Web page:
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Health care executives say health care reform is not going anywhere

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(Reuters) — U.S. health care executives say the Patient Protection and Affordable Care Act is likely here to stay, despite repeated calls from Republican lawmakers for repeal of the 2010 law aimed at providing health coverage for millions of uninsured Americans.

Top executives who gathered in San Francisco this week for the annual J.P. Morgan Healthcare Conference, say that while President Obama's signature domestic policy achievement may well be tweaked, it is too entrenched to be removed.

The Obama administration said in November that it aims to have over 9 million people enrolled in government-backed federal and state health insurance marketplaces in 2015, their second year of operation. Another 10 million have enrolled for coverage under an expansion of the Medicaid program for the poor.

Opponents of the law in the newly-elected Congress, now dominated by Republicans, seek to replace the ACA with their own health care reforms. Some are betting that the U.S. Supreme Court strikes down the federal tax subsidies helping the uninsured buy coverage in 36 states.

For private health insurers and hospitals, the addition of millions of new covered patients has helped buoy their profits. Drugmakers have benefited from the increase in the number of patients eligible for reimbursement of prescription medications.

Repeal of the Affordable Care Act "is not a possibility," George Scangos, CEO at biotechnology company Biogen Idec Inc., said in an interview. "They would somehow have to explain to millions of people that they will lose health insurance."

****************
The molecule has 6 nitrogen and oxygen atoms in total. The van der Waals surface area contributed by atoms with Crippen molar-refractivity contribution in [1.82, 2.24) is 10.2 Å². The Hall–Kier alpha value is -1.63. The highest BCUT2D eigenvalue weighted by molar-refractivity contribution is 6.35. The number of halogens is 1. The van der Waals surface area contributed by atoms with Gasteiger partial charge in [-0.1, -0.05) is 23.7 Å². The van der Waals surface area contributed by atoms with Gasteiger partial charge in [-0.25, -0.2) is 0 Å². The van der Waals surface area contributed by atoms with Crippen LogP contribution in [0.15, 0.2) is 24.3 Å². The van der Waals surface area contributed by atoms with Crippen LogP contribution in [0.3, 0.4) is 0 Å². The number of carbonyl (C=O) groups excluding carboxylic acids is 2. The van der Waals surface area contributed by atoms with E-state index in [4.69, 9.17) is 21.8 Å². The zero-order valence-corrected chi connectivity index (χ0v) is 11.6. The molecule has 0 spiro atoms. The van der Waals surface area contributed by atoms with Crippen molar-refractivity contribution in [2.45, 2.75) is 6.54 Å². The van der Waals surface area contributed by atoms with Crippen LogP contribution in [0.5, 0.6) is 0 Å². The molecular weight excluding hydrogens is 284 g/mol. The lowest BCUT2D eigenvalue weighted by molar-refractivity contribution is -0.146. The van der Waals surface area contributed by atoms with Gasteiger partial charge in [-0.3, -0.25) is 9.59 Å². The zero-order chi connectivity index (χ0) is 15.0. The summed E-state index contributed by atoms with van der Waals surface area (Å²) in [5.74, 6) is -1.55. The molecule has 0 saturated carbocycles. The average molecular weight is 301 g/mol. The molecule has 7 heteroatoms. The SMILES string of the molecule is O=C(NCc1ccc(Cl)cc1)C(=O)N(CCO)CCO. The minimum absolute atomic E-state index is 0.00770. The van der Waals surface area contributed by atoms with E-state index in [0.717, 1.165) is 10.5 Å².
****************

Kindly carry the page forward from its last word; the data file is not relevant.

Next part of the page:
Aetna Inc., the third-biggest health insurer, said it is talking to Republicans and Democrats about a possible "grand bargain" to salvage the ACA if the Supreme Court upends the health care law later this year.

"Blowing up the (Affordable Care Act) is like shutting down the government," Aetna CEO Mark Bertolini told a small group of investors. "So we are having conversations on both sides of the aisle about what ... things you change in the ACA, what we could introduce, about how to make a grand bargain should the Supreme Court decide."

The Supreme Court is due to hear oral arguments in the case March 4, with a ruling expected in June.

"We're working on a proposal to lay out the transition, to make sure we can deal with this effectively and quickly," said Sen. John Barrasso, R-Wyo., chairman of the Senate Republican Policy Committee.

"Putting aside the Supreme Court challenge, I don't see a veto-proof majority" in Congress to overturn the law, said Merck & Co. Inc. CEO Kenneth Frazier. "I would expect changes in the structure of the law, not a wholesale repeal."

Some key changes Republicans are expected to target include the ACA's employer mandate, which requires businesses with at least 50 full-time workers to offer health coverage to their employees or pay a penalty, according to congressional aides and lawmakers.

Republican lawmakers also want to change the law's definition of "full time" as any employee who works 30 hours a week or more, provisions that compensate health insurers for market losses and an excise tax on medical devices, including the machines that produce CAT scans and magnetic resonance images.

The strategy around replacing the law was expected to be a topic this week during a meeting of Republican leadership in Pennsylvania, congressional aides said.

Sylvia Burwell, Secretary of the U.S. Department of Health and Human Services, which oversees the law's implementation, said that Republican efforts to replace the ACA are happening "despite increasing evidence that the law is working."

A Gallup survey showed that the percentage of Americans without health insurance fell 4.2 percentage points to just under 13% at the end of 2014.

"I don't think it will go away," said Jean-Jacques Bienaimé, CEO of BioMarin Pharmaceutical Inc. "There will probably be some adjustments."

He said the ACA has helped companies like BioMarin that specialize in drugs for rare diseases because it prohibits lifetime caps on reimbursement, even for expensive medications.